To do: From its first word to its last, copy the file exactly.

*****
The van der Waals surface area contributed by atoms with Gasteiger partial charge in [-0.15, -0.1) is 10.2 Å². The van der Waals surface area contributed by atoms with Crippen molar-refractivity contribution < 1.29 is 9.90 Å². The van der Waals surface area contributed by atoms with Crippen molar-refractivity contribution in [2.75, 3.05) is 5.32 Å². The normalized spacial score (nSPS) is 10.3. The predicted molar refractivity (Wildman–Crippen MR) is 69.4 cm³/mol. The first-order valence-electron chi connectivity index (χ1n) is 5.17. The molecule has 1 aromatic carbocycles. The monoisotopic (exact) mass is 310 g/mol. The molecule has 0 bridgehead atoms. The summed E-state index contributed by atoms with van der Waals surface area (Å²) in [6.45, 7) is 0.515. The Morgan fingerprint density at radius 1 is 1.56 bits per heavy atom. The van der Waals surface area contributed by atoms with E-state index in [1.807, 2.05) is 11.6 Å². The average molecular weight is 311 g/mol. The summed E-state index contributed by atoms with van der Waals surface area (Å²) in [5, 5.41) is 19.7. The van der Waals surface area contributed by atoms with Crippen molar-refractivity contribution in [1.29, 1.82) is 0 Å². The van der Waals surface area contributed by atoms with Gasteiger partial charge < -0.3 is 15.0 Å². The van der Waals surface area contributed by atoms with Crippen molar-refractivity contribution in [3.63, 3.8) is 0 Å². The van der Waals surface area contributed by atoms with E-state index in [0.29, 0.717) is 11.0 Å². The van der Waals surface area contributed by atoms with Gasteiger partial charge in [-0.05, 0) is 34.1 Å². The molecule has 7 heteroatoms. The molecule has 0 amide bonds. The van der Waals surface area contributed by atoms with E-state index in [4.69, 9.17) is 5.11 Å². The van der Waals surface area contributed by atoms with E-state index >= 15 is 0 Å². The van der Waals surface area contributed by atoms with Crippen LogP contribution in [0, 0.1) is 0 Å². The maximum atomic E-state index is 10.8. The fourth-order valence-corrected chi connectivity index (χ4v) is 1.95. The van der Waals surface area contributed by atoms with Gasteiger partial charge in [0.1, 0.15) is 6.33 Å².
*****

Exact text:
The van der Waals surface area contributed by atoms with Gasteiger partial charge in [-0.15, -0.1) is 10.2 Å². The van der Waals surface area contributed by atoms with Crippen molar-refractivity contribution < 1.29 is 9.90 Å². The van der Waals surface area contributed by atoms with Crippen molar-refractivity contribution in [2.75, 3.05) is 5.32 Å². The normalized spacial score (nSPS) is 10.3. The predicted molar refractivity (Wildman–Crippen MR) is 69.4 cm³/mol. The first-order valence-electron chi connectivity index (χ1n) is 5.17. The molecule has 1 aromatic carbocycles. The monoisotopic (exact) mass is 310 g/mol. The molecule has 0 bridgehead atoms. The summed E-state index contributed by atoms with van der Waals surface area (Å²) in [6.45, 7) is 0.515. The Morgan fingerprint density at radius 1 is 1.56 bits per heavy atom. The van der Waals surface area contributed by atoms with E-state index in [1.807, 2.05) is 11.6 Å². The average molecular weight is 311 g/mol. The summed E-state index contributed by atoms with van der Waals surface area (Å²) in [5, 5.41) is 19.7. The van der Waals surface area contributed by atoms with Crippen molar-refractivity contribution in [1.29, 1.82) is 0 Å². The van der Waals surface area contributed by atoms with Gasteiger partial charge < -0.3 is 15.0 Å². The van der Waals surface area contributed by atoms with Crippen molar-refractivity contribution in [3.63, 3.8) is 0 Å². The van der Waals surface area contributed by atoms with E-state index in [0.29, 0.717) is 11.0 Å². The van der Waals surface area contributed by atoms with Gasteiger partial charge in [-0.05, 0) is 34.1 Å². The molecule has 7 heteroatoms. The molecule has 0 amide bonds. The van der Waals surface area contributed by atoms with E-state index in [4.69, 9.17) is 5.11 Å². The van der Waals surface area contributed by atoms with E-state index >= 15 is 0 Å². The van der Waals surface area contributed by atoms with Crippen LogP contribution in [0, 0.1) is 0 Å². The maximum atomic E-state index is 10.8. The fourth-order valence-corrected chi connectivity index (χ4v) is 1.95. The van der Waals surface area contributed by atoms with Gasteiger partial charge in [0.1, 0.15) is 6.33 Å².